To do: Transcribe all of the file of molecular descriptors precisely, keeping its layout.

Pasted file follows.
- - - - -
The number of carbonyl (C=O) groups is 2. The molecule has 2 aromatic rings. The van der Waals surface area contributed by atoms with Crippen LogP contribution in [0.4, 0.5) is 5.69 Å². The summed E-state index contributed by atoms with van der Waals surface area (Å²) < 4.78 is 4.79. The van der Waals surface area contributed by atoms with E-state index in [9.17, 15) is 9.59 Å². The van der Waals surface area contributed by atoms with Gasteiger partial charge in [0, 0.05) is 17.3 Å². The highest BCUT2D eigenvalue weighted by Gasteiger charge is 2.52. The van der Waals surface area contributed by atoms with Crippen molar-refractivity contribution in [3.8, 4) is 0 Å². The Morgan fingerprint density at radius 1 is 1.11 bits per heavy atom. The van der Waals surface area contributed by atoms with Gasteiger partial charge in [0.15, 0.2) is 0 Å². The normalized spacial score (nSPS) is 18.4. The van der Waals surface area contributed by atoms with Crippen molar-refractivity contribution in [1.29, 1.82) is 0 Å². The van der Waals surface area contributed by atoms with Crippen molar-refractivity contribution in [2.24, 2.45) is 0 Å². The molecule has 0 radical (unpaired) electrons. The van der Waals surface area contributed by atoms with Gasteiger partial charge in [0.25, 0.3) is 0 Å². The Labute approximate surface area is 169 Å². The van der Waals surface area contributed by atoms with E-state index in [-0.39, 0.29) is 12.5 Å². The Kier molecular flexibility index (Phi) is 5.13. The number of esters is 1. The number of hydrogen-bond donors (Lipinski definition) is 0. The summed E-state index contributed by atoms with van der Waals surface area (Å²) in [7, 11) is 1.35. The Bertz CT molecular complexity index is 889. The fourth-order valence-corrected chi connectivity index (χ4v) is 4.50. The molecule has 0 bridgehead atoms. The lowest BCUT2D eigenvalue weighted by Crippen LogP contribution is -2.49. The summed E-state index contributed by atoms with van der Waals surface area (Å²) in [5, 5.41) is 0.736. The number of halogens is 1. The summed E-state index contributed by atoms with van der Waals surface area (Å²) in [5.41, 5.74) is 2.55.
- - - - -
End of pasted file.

The number of carbonyl (C=O) groups is 2. The molecule has 2 aromatic rings. The van der Waals surface area contributed by atoms with Crippen LogP contribution in [0.4, 0.5) is 5.69 Å². The summed E-state index contributed by atoms with van der Waals surface area (Å²) < 4.78 is 4.79. The van der Waals surface area contributed by atoms with E-state index in [9.17, 15) is 9.59 Å². The van der Waals surface area contributed by atoms with Gasteiger partial charge in [0, 0.05) is 17.3 Å². The highest BCUT2D eigenvalue weighted by Gasteiger charge is 2.52. The van der Waals surface area contributed by atoms with Crippen molar-refractivity contribution in [3.8, 4) is 0 Å². The Morgan fingerprint density at radius 1 is 1.11 bits per heavy atom. The van der Waals surface area contributed by atoms with Gasteiger partial charge in [0.15, 0.2) is 0 Å². The normalized spacial score (nSPS) is 18.4. The van der Waals surface area contributed by atoms with Crippen molar-refractivity contribution in [1.29, 1.82) is 0 Å². The van der Waals surface area contributed by atoms with Crippen molar-refractivity contribution in [2.24, 2.45) is 0 Å². The molecule has 0 radical (unpaired) electrons. The van der Waals surface area contributed by atoms with Gasteiger partial charge in [0.25, 0.3) is 0 Å². The Labute approximate surface area is 169 Å². The van der Waals surface area contributed by atoms with E-state index in [-0.39, 0.29) is 12.5 Å². The Kier molecular flexibility index (Phi) is 5.13. The number of esters is 1. The number of hydrogen-bond donors (Lipinski definition) is 0. The summed E-state index contributed by atoms with van der Waals surface area (Å²) in [7, 11) is 1.35. The Bertz CT molecular complexity index is 889. The fourth-order valence-corrected chi connectivity index (χ4v) is 4.50. The molecule has 0 bridgehead atoms. The lowest BCUT2D eigenvalue weighted by Crippen LogP contribution is -2.49. The summed E-state index contributed by atoms with van der Waals surface area (Å²) in [5, 5.41) is 0.736. The number of halogens is 1. The summed E-state index contributed by atoms with van der Waals surface area (Å²) in [5.41, 5.74) is 2.55.